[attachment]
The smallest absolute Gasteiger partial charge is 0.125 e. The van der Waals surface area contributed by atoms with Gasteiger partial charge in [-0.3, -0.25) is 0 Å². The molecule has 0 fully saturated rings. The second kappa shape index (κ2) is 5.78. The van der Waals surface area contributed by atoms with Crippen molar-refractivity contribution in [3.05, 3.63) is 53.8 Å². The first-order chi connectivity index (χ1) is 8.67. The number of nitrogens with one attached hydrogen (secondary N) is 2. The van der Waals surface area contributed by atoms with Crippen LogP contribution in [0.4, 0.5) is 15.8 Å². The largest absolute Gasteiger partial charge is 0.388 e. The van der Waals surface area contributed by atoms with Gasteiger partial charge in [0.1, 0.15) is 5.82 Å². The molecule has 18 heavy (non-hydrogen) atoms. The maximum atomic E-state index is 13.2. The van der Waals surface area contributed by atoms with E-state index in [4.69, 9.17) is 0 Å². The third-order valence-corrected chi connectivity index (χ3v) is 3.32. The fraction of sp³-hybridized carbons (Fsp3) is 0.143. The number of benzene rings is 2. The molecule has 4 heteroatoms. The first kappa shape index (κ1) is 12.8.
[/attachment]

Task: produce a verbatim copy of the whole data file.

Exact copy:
The smallest absolute Gasteiger partial charge is 0.125 e. The van der Waals surface area contributed by atoms with Gasteiger partial charge in [-0.3, -0.25) is 0 Å². The molecule has 0 fully saturated rings. The second kappa shape index (κ2) is 5.78. The van der Waals surface area contributed by atoms with Crippen molar-refractivity contribution in [3.05, 3.63) is 53.8 Å². The first-order chi connectivity index (χ1) is 8.67. The number of nitrogens with one attached hydrogen (secondary N) is 2. The van der Waals surface area contributed by atoms with Crippen LogP contribution in [0.4, 0.5) is 15.8 Å². The largest absolute Gasteiger partial charge is 0.388 e. The van der Waals surface area contributed by atoms with Gasteiger partial charge in [0.1, 0.15) is 5.82 Å². The molecule has 18 heavy (non-hydrogen) atoms. The maximum atomic E-state index is 13.2. The van der Waals surface area contributed by atoms with E-state index in [4.69, 9.17) is 0 Å². The third-order valence-corrected chi connectivity index (χ3v) is 3.32. The fraction of sp³-hybridized carbons (Fsp3) is 0.143. The number of benzene rings is 2. The molecule has 4 heteroatoms. The first kappa shape index (κ1) is 12.8.